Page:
When the archbishop saw the Bafokeng stadium during the World Cup, inspiration struck.
Thabo Makgoba, 52 years old, had been looking to build a legacy as archbishop that would measure up to Desmond Tutu's. By now, though, the evils of enforced colonialism and apartheid had been largely vanquished. Instead of battling apartheid or colonialism, the inequality that Makgoba chose to fight is economic.
He has indicated that he wants to allow indigenous people to profit just as much as the diamond companies and oil companies that stake their claim in African soil and send the profits off to America, Russia, or China. The world has advanced through global free markets, and if Africa wants to stop being the victim, it will have to participate.
The archbishop met with King Molotlegi and other officials and introduced his plan: The church and the government could partner with private interests to guide new businesses in local communities and help them take advantage of natural resources like timber and minerals. He envisioned indigenous people working at all levels of business and profits being reinvested locally.
The king agreed to work with him. But to replicate the Bafokengs' success elsewhere, they would need guidance, capital, and experienced managers who knew about global financial markets. For that, they would look to America.
Through a mutual acquaintance, the archbishop met a large, commanding American businessman from Jacksonville, Florida: Julius Jackson Sr. Jackson had proved himself adept at finding wealth in the midst of great poverty. In 2002, President Bush unveiled a plan called the Millennium Challenge Corp., which provides large-scale grants to poor countries. Jackson, who had done business in the former Zaire in the mid-1980s (before it became the Democratic Republic of the Congo), saw opportunity and created Millennium Group Worldwide, a faith-based, for-profit company.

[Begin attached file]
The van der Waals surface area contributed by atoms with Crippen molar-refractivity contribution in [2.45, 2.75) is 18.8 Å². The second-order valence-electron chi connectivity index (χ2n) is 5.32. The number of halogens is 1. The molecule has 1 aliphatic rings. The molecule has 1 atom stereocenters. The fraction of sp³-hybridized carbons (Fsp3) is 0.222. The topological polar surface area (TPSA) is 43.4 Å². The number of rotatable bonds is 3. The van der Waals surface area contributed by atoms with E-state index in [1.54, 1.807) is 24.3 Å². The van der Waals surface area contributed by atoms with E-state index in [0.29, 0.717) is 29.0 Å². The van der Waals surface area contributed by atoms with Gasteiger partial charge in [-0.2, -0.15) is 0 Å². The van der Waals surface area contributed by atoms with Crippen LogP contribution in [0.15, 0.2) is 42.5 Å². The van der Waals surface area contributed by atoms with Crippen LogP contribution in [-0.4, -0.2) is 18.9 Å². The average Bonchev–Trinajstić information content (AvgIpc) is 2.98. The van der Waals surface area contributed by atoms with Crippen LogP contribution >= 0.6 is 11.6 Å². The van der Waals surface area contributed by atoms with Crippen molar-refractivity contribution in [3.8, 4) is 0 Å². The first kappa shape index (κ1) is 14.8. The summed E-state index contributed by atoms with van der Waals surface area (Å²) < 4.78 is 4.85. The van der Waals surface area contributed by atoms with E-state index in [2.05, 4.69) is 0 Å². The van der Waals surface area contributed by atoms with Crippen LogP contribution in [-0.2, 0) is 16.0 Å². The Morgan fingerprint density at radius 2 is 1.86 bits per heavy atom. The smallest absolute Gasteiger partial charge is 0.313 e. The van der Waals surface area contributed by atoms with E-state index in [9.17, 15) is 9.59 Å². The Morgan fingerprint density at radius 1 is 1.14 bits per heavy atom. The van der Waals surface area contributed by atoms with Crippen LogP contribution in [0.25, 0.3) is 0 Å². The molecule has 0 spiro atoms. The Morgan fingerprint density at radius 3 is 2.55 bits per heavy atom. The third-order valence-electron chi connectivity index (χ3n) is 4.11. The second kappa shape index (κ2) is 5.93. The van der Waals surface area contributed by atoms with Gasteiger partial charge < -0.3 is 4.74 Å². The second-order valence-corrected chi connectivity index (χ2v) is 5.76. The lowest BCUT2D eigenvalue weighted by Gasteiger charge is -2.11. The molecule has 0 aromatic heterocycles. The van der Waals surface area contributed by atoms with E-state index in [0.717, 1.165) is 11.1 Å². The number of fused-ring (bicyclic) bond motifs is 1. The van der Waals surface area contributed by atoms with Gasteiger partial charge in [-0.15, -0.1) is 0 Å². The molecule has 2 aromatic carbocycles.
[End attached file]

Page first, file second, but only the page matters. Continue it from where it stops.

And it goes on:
Jackson says his company organized many infrastructure projects funded by the grants, including the construction of fuel-distribution and fire-suppression systems in Angola around 2008. "We put an emphasis on ultimate [African] ownership of the enterprise," he says. "We get a development fee, but they have ownership in the long term."
One corporate filing with the Securities and Exchange Commission reveals a 2008 draft contract between Millennium Group and the governor of Bas Congo, a province in the Democratic Republic of the Congo. It calls for a new partnership to control mining and all natural resources, promising that Jackson's company will "help to convert, whenever possible, the resources... to a form that maximizes the benefits to Bas Congo and the region." However, Serge Tshamala, an economic counselor at the D.R. Congolese embassy in Washington, D.C., says he is unaware of any such partnership ever taking effect.
Once Jackson met with the archbishop and with officials from Royal Bafokeng Holdings, he offered up a new Jacksonville-based company, African Business Development Group, to carry out the business end of the archbishop's plan on the ground in Africa.
A member of O'Neal Dozier's church suggested to Jackson that he meet the pastor, who might be able to round up investors. Dozier says he initially turned down the invitation. But Jackson called him again and put him in touch with the archbishop. Eventually, he accepted, buoyed by the prospect of making money and spreading his gospel message to Africa and beyond. Now he had a new title, one that could enable his dreams of acquiring both money and global influence.
"I am the president," Dozier said recently in his trademark slow diction, touched by a Southern twang. "My official title is 'President of the North American Sector of Archbishop Makgoba's Economic Development Initiative for Indigenous Africans and the Diaspora..." — he paused for a breath — "and the Friends of the Diaspora.' "